It’s important to plan your garden well. It’s also important to pay ATTENTION to the planting instructions that come on your seed packets. Otherwise your plants and vegetables will all go feral – literally. Take the case of the carrots and turnips.

  1. Well drained soil? Check.
  2. Soil acid and nutrients balance in balance? Check.
  3. Soil crumble, structure and amendment schedule correct? Nope.
    • Need more soil depth, need more sand.

Lesson learned.

Crazy snake carrots needed more amended soil to grow straight. Jim Bruner | Mezzacello

So for this year as I map and plan my garden bed use, I will pay attention to the microstructure of the soil and go boldly forward knowing what needs to happen where. I didn’t realize this before. But failure is a powerful tool. While technically this is not a failure, there is room for improvement.

When I first started gardening I saw all soil the same – an automagic earth outlook – to paraphrase Paul Simon. But one needs to be more selective,  sophisticated, and nuanced if you want maximum yield from a garden. The soil and it’s structure is important, the water is important, the balance of nutrients and minerals is important, and the microecologies (bacteria, fungus, insects, arthropods) are important. In addition to “Crazy Carrots” and “Torpid Turnips” I had about 20% mush vegetable some sort of fungus or parasite. I need to get a handle on that as well. I also need a proper root cellar, but that will have to wait.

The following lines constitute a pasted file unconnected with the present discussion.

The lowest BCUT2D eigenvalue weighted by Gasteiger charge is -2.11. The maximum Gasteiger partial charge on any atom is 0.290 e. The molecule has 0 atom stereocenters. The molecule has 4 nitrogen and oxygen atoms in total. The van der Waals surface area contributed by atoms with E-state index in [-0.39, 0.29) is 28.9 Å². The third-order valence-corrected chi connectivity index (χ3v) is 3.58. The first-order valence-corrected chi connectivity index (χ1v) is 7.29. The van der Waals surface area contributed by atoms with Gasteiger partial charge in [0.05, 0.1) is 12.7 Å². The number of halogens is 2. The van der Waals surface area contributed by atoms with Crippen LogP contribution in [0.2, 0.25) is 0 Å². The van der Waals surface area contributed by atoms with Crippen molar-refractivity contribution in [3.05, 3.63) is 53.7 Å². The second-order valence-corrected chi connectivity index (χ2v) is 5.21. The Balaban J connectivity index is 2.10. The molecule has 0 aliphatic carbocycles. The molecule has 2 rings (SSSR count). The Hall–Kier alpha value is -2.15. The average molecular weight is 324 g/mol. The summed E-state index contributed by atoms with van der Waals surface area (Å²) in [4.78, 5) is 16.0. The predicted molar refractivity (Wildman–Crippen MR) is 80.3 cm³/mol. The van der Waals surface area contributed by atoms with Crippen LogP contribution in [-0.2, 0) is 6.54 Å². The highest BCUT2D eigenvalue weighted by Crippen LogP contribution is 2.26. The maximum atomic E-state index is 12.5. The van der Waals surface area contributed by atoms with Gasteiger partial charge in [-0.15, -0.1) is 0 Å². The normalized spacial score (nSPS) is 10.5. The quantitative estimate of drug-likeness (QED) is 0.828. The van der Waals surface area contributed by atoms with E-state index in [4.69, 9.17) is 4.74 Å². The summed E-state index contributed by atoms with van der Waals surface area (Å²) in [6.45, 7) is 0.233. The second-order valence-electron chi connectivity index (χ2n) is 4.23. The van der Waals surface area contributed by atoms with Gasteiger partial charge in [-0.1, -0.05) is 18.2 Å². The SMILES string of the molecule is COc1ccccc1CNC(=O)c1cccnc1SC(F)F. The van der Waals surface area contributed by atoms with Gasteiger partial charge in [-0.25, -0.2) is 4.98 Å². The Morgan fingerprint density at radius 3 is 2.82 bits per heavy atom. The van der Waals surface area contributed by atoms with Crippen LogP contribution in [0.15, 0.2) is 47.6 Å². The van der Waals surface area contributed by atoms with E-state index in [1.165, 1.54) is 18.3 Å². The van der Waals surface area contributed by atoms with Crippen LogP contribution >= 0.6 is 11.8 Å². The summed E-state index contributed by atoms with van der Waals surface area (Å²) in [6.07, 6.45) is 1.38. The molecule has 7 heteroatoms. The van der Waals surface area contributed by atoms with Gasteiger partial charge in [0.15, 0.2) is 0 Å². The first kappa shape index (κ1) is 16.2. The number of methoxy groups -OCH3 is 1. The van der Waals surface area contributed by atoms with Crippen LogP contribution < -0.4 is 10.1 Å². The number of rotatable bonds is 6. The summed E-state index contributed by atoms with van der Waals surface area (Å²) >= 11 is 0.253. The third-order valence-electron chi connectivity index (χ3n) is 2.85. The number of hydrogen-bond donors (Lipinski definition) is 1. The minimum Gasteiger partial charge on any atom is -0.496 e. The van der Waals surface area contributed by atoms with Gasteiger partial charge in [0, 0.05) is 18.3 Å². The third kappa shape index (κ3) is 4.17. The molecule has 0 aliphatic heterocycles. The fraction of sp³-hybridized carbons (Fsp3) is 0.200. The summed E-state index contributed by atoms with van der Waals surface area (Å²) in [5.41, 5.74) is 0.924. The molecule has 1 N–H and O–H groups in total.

What lessons have you learned the hard way? Feel free to share your stories. This is year five for me. I have had:

  1. the building planting year
  2. the year of the external soil nutrients and explosive, unsustainable yield AKA store bought fertilizer
  3. the year of the belladonna massacre and the nitrogen catastrophe
  4. the year of neglect and resetting
  5. and this is my first year of balanced, reliable yields.

I’ll remember this victory fondly as I move forward with Mezzacello.

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